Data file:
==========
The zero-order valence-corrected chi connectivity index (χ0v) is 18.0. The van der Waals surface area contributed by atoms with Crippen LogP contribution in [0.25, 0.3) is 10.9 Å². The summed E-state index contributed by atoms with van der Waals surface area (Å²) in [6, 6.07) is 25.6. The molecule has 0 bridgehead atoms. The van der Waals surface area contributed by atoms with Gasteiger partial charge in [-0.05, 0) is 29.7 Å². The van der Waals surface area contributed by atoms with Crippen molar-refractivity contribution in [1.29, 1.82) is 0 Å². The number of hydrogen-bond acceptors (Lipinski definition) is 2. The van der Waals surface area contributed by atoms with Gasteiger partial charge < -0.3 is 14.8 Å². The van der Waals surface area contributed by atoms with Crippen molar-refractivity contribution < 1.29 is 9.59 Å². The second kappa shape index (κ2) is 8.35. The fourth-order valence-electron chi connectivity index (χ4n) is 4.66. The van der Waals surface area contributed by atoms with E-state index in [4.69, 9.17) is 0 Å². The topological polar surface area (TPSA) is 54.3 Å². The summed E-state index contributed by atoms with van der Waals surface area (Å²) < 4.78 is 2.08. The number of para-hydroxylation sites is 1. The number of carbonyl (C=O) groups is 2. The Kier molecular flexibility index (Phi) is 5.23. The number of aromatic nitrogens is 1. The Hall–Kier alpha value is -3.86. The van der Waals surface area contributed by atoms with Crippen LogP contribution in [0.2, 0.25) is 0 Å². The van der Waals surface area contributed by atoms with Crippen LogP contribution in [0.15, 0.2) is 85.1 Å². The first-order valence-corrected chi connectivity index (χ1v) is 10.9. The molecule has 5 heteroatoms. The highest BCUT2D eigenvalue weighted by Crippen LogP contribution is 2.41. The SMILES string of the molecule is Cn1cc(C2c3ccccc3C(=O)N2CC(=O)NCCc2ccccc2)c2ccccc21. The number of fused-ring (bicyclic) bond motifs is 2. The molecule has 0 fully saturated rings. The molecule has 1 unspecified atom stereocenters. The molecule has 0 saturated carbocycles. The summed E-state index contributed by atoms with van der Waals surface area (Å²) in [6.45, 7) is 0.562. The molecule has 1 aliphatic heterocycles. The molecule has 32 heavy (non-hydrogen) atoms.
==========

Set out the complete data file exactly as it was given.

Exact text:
The zero-order valence-corrected chi connectivity index (χ0v) is 18.0. The van der Waals surface area contributed by atoms with Crippen LogP contribution in [0.25, 0.3) is 10.9 Å². The summed E-state index contributed by atoms with van der Waals surface area (Å²) in [6, 6.07) is 25.6. The molecule has 0 bridgehead atoms. The van der Waals surface area contributed by atoms with Gasteiger partial charge in [-0.05, 0) is 29.7 Å². The van der Waals surface area contributed by atoms with Crippen molar-refractivity contribution in [1.29, 1.82) is 0 Å². The number of hydrogen-bond acceptors (Lipinski definition) is 2. The van der Waals surface area contributed by atoms with Gasteiger partial charge < -0.3 is 14.8 Å². The van der Waals surface area contributed by atoms with Crippen molar-refractivity contribution < 1.29 is 9.59 Å². The second kappa shape index (κ2) is 8.35. The fourth-order valence-electron chi connectivity index (χ4n) is 4.66. The van der Waals surface area contributed by atoms with E-state index in [4.69, 9.17) is 0 Å². The topological polar surface area (TPSA) is 54.3 Å². The summed E-state index contributed by atoms with van der Waals surface area (Å²) < 4.78 is 2.08. The number of para-hydroxylation sites is 1. The number of carbonyl (C=O) groups is 2. The Kier molecular flexibility index (Phi) is 5.23. The number of aromatic nitrogens is 1. The Hall–Kier alpha value is -3.86. The van der Waals surface area contributed by atoms with Crippen LogP contribution in [0.2, 0.25) is 0 Å². The van der Waals surface area contributed by atoms with Crippen LogP contribution in [0.15, 0.2) is 85.1 Å². The first-order valence-corrected chi connectivity index (χ1v) is 10.9. The molecule has 5 heteroatoms. The highest BCUT2D eigenvalue weighted by Crippen LogP contribution is 2.41. The SMILES string of the molecule is Cn1cc(C2c3ccccc3C(=O)N2CC(=O)NCCc2ccccc2)c2ccccc21. The number of fused-ring (bicyclic) bond motifs is 2. The molecule has 0 fully saturated rings. The molecule has 1 unspecified atom stereocenters. The molecule has 0 saturated carbocycles. The summed E-state index contributed by atoms with van der Waals surface area (Å²) in [6.45, 7) is 0.562. The molecule has 1 aliphatic heterocycles. The molecule has 32 heavy (non-hydrogen) atoms.